Dr Jammine reiterated that crime was also a central factor in holding back progress in the construction industry, and was encouraged by the Business Leadership South Africa’s workstreams to work with government on energy, transport and crime.

“I don’t need to remind members of this audience of the debilitating effect that the construction mafia are having,” he said. “I only hope that government will listen to the private sector and involve them more in finding the solutions.”

With the ‘semi-gration’ of many South African professionals to the Western Cape, he noted that this province had recently taken the lead over Gauteng in terms of residential building plans passed. There had been a slight rise in numbers in Gauteng recently, however, which may point to a revival.

According to Richard Tomes, AfriSam Sales and Marketing executive, the insights from Dr Jammine confirmed that the construction industry will remain under pressure for some time.

“However, what we can learn from AfriSam’s 90-year legacy is that the industry is very resilient,” he said. “Over the past 90 years we have seen good times, and we have also survived through extremely tough times.”

He said he believed the construction sector – as with AfriSam – will come through this challenging period and will continue to create concrete possibilities for South Africa.

“As AfriSam, we look forward to being the construction industry’s partner of choice through thick and thin,” he said.


Data centres are experiencing significant growth in South Africa as the digital revolution continues to gain momentum. To keep up with the demand, these facilities must have the flexibility to expand rapidly when needed, as must the substations that provide them with power.

David Claassen, Managing Director of Trafo Power Solutions, says that modular substations have emerged as a perfect solution for accommodating the expansion of data centres over time. “Typically, data centres start with large structures that are only partially equipped with servers and related equipment, usually about 30% to 40%. The strategy is often to set up a cost effective facility to serve the initial customer base and expand the infrastructure as this base grows,” he says. “Modular substations offer the advantage of scalability, allowing data centres to start with the required number of substations and add more as demand increases.”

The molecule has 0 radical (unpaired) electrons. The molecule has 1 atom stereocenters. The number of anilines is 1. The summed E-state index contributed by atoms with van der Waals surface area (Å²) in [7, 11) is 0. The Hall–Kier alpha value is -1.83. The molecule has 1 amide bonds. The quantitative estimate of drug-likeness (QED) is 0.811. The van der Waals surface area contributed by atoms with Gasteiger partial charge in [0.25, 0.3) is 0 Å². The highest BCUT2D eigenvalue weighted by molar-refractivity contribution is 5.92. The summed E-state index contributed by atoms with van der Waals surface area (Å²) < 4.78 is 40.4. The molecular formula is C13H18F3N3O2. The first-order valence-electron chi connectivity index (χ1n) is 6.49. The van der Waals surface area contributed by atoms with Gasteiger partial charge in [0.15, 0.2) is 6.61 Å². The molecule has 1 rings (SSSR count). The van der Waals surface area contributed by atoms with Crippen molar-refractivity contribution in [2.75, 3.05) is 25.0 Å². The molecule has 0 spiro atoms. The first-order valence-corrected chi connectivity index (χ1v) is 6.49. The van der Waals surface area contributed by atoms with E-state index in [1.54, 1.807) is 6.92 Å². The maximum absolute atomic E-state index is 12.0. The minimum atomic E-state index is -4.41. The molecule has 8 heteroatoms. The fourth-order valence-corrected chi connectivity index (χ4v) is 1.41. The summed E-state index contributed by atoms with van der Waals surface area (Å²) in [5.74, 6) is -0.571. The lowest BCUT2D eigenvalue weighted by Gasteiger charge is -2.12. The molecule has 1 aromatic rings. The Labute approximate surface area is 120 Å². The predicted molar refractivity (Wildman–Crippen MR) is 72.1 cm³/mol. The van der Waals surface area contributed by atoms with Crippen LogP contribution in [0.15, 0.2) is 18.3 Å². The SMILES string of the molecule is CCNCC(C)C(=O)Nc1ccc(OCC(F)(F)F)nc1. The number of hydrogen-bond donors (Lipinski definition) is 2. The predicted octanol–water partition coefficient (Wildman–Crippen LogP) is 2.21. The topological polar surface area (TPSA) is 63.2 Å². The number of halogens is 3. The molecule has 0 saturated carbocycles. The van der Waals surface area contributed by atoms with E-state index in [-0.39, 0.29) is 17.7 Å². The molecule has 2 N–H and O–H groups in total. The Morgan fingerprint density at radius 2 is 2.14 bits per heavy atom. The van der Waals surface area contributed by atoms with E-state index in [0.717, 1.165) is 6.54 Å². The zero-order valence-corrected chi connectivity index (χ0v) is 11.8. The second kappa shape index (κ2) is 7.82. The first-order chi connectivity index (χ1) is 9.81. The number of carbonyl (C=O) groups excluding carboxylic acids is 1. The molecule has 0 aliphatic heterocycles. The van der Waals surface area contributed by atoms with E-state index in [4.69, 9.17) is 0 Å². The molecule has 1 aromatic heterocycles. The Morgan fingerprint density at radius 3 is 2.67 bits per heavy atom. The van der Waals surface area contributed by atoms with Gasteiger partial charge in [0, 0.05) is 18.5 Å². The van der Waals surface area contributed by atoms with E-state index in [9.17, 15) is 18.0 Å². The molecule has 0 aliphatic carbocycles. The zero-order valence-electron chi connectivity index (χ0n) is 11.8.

Data centres operate around the clock, demanding reliable and uninterrupted power. They employ backup systems like diesel generators and uninterruptible power supplies (UPS) to ensure continuous operation. These backup systems can also be scaled up by adding additional units as needed.

Claassens says speed is of the essence in planning, constructing and expanding data centers since earlier operation means quicker revenue generation. “Modular substations are the preferred choice due to their quick design and construction capabilities, with the repetitive nature of manufacturing facilitating rapid production, and economies of scale in material requirements.”

Dry-type transformers and medium voltage switchgear are typically provided in data centre substation solutions provided by Trafo Power Solutions. These units step down incoming medium voltage power for low voltage servers and ancillary equipment on racks with the substations designed to seamlessly interface with other aspects of the data centre including low voltage distribution, medium voltage switchgear, UPS systems, and the overall control and monitoring system.